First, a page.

Mark Galeotti is head of the Center for European Security at the Institute of International Relations Prague and author of “The Vory: Russia’s Super Mafia,” which will be published later this month.
This, of course, is one of the mortal sins of the intelligence world, where the role of agents is to speak their “best truth” to power, however uncomfortable it might be for everyone concerned. It takes special courage to tell the truth to a leader who is interested less in veracity than in validation, is intolerant of alternative perspectives and will take umbrage at any suggestion that he has made a mistake.
That former intelligence officer was a Russian spook, a veteran of the GRU military intelligence service, and the president he was talking about was Vladimir Putin, a leader who in recent years has become increasingly surrounded by yes-men.
Michael V. Hayden, who served as head of the Central Intelligence Agency and the National Security Agency, paints a picture of U.S. intelligence in the age of President Trump that sounds worryingly similar. In his new book, “The Assault on Intelligence,” Hayden notes the well-known situation — an alarming one for intelligence officers — that the United States now has a chief executive who, in the author’s words, maintains a “routine distance from the facts.” What’s more, Hayden conveys that the president also has an abiding suspicion of the agencies entrusted to provide him with crucial observations on the state of the world.
Hayden opens the book with his recollection of walking around in war-torn Sarajevo in 1994 as head of intelligence for American forces in Europe. Observing the devastation caused by conflict among Serb, Croat and Muslim factions, Hayden pondered the easy breakdown of society. “This obviously had been a cultured, tolerant, even vibrant city,” he notes. “The veneer of civilization, I sadly concluded then, was quite thin.” His takeaway was that the forces that preserve civilized life “are inherently fragile and demand careful tending if they are to survive.” These musings led him “to the idea of this book,” he writes, “which is not that civil war or societal collapse is necessarily imminent or inevitable here in America, but that the structures, processes, and attitudes we rely on to prevent those kinds of occurrences are under stress, and that many of the premises on which we have based our governance, policy, and security are now challenged, eroded, or simply gone.”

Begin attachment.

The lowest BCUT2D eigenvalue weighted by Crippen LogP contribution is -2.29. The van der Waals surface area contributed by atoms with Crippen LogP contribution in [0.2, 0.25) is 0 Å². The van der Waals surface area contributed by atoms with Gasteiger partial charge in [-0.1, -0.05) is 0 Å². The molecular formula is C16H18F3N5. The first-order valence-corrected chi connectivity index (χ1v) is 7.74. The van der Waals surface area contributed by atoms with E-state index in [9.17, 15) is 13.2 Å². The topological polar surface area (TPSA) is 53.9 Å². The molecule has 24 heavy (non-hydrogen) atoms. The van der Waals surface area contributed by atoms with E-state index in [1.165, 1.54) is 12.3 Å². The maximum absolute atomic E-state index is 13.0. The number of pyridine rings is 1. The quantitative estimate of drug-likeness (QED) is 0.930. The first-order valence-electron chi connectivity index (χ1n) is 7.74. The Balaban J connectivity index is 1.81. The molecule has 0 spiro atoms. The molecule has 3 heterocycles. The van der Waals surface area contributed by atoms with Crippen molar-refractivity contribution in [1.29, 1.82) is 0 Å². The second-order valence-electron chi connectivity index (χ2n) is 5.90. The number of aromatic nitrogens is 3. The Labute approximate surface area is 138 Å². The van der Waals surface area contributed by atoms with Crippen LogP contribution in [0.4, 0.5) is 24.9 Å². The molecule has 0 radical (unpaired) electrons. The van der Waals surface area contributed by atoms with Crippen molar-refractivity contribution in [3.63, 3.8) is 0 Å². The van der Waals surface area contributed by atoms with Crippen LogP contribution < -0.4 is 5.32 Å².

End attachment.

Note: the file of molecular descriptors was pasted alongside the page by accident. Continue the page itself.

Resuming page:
This is indeed alarmist — but Hayden’s indictment of Trump’s campaign and presidency, and the wider forces he channels and embodies, does not quite live up to this apocalyptic billing. The book covers a lot of familiar territory and does not add much to our understanding of the populist and partisan turn in American and Western politics. However, it is striking that this jeremiad comes from a longtime insider, a Republican stalwart of past administrations and a fierce critic of the Barack Obama presidency.
The more important, absorbing and disturbing aspect of Hayden’s book is the analysis from his professional perspective of what Trump and Trumpism mean for the intelligence community. It is sober, nuanced and, quite frankly, scary as hell.